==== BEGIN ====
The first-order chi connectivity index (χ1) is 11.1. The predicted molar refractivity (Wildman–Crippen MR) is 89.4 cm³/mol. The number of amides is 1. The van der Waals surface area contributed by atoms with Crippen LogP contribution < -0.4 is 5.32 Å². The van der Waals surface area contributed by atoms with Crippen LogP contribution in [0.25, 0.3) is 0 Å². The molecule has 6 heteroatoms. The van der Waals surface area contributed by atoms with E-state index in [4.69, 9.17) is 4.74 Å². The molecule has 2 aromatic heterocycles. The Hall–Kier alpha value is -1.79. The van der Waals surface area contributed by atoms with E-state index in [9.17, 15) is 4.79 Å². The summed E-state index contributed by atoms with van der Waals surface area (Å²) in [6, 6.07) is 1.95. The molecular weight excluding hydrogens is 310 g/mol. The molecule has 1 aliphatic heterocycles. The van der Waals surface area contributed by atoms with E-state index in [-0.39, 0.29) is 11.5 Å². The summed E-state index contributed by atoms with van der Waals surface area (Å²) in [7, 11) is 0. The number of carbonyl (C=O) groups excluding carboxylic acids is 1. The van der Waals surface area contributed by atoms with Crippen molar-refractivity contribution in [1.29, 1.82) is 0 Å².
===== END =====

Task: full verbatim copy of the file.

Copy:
The first-order chi connectivity index (χ1) is 11.1. The predicted molar refractivity (Wildman–Crippen MR) is 89.4 cm³/mol. The number of amides is 1. The van der Waals surface area contributed by atoms with Crippen LogP contribution < -0.4 is 5.32 Å². The van der Waals surface area contributed by atoms with Crippen LogP contribution in [0.25, 0.3) is 0 Å². The molecule has 6 heteroatoms. The van der Waals surface area contributed by atoms with E-state index in [4.69, 9.17) is 4.74 Å². The molecule has 2 aromatic heterocycles. The Hall–Kier alpha value is -1.79. The van der Waals surface area contributed by atoms with E-state index in [9.17, 15) is 4.79 Å². The summed E-state index contributed by atoms with van der Waals surface area (Å²) in [6, 6.07) is 1.95. The molecular weight excluding hydrogens is 310 g/mol. The molecule has 1 aliphatic heterocycles. The van der Waals surface area contributed by atoms with E-state index in [-0.39, 0.29) is 11.5 Å². The summed E-state index contributed by atoms with van der Waals surface area (Å²) in [7, 11) is 0. The number of carbonyl (C=O) groups excluding carboxylic acids is 1. The van der Waals surface area contributed by atoms with Crippen molar-refractivity contribution in [1.29, 1.82) is 0 Å².